巡礼者の小道(Pursuing Veritas)


Addressing Assumptions About Headcovering: A Response to Katherine Kelaidis (by Jessica Roldan)

(The veil pictured above is from Robin Nest Lane)




Jessica Roldan, Addressing Assumptions About Headcovering: A Response to Katherine Kelaidis, Nov. 24, 2018.




Prologue (はじめに)


As a Christian woman who wears a headcovering to church, I have found it essential to know and be confident in my Why for what I do. This has been especially useful to me when dealing with critics and with those who make unfair assumptions about headcovering and the women who choose to practice it.


Recently, I read a thoughtful but negative review on women who cover in the Greek Orthodox church. Though I found it disappointing, I do think it brings up several crucial issues that all headcovering women must clarify for themselves if they intend to persevere in obedience to this biblical mandate and have any lasting impact on our homes, churches, and society.


In her article “Headscarves, Modesty, and Modern Orthodoxy” Katherine Kelaidis recalls that her grandmother originally used scarves to cover her hair because “They were the outward visible witness of her inner self, signaling to the world, not just that she was a Christian, but that she was a lady, modest and chaste.” However, there came a point at which her grandmother stopped using a covering except to protect her hair from the wind while gardening. The reason? “My grandmother stopped covering her hair because of the pressures of xenophobia and assimilation, along with a desire to create a more liberated space for women within her own culture.”


Not covering was a way for her grandmother, and other Greek women like her, to assimilate into American culture and to avoid drawing negative attention to themselves.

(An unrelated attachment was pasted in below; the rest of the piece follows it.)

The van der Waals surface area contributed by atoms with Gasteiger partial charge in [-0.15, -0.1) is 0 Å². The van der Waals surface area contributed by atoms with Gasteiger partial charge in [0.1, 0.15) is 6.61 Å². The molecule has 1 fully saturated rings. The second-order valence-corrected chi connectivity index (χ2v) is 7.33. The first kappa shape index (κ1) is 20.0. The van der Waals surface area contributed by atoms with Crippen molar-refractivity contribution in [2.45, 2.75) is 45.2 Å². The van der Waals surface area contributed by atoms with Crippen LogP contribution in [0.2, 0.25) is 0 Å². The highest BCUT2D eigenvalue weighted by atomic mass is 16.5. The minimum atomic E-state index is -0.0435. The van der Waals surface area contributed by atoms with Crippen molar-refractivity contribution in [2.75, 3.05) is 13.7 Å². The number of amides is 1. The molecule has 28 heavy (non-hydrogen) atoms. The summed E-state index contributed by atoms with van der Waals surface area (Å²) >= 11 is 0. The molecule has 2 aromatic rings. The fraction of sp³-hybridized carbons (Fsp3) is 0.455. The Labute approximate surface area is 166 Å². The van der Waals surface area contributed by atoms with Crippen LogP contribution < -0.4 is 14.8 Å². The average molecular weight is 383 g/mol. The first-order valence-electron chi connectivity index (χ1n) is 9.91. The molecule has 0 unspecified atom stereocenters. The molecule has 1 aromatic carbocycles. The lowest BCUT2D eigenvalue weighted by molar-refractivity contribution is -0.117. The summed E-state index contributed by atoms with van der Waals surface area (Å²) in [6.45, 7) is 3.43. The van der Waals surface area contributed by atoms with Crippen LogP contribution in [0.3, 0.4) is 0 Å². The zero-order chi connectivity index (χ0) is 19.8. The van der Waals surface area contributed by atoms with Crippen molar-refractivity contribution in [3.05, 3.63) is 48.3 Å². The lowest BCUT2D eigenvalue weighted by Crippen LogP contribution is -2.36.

When everyone was wearing a headscarf, you wore it. But when you when you [sic] found yourself in a time and place where women had taken it off, you took it off as well. Any other choice was a display of self-aggrandizement.

Modesty was always the goal of the veil.


I disagree with that statement. But, more on that in a bit. The author concludes: “When women come to the Orthodox Church and take up the veil with complete disregard for the stories and lives of  the women I have so loved, I cannot help but feel some anger. Our choices matter. And so I would beg my sisters to reconsider theirs. I have known pious women, saints if ever saints walked among us. They lived lives you cannot imagine. They were the refugees you fear. The child brides you ignore. At least think of them when you walk into the churches they built. Do not make their burden your costume.”


Katherine Kelaidis makes several unfair assumptions. First, that headcovering is primarily about modesty. Second, that headcovering women are either not aware of, or have no appreciation for, the struggles of women of the past. And third, that these headcovering women have no better reason to cover than that it is “exotic and appealing,” as she tartly points out in another place of her article.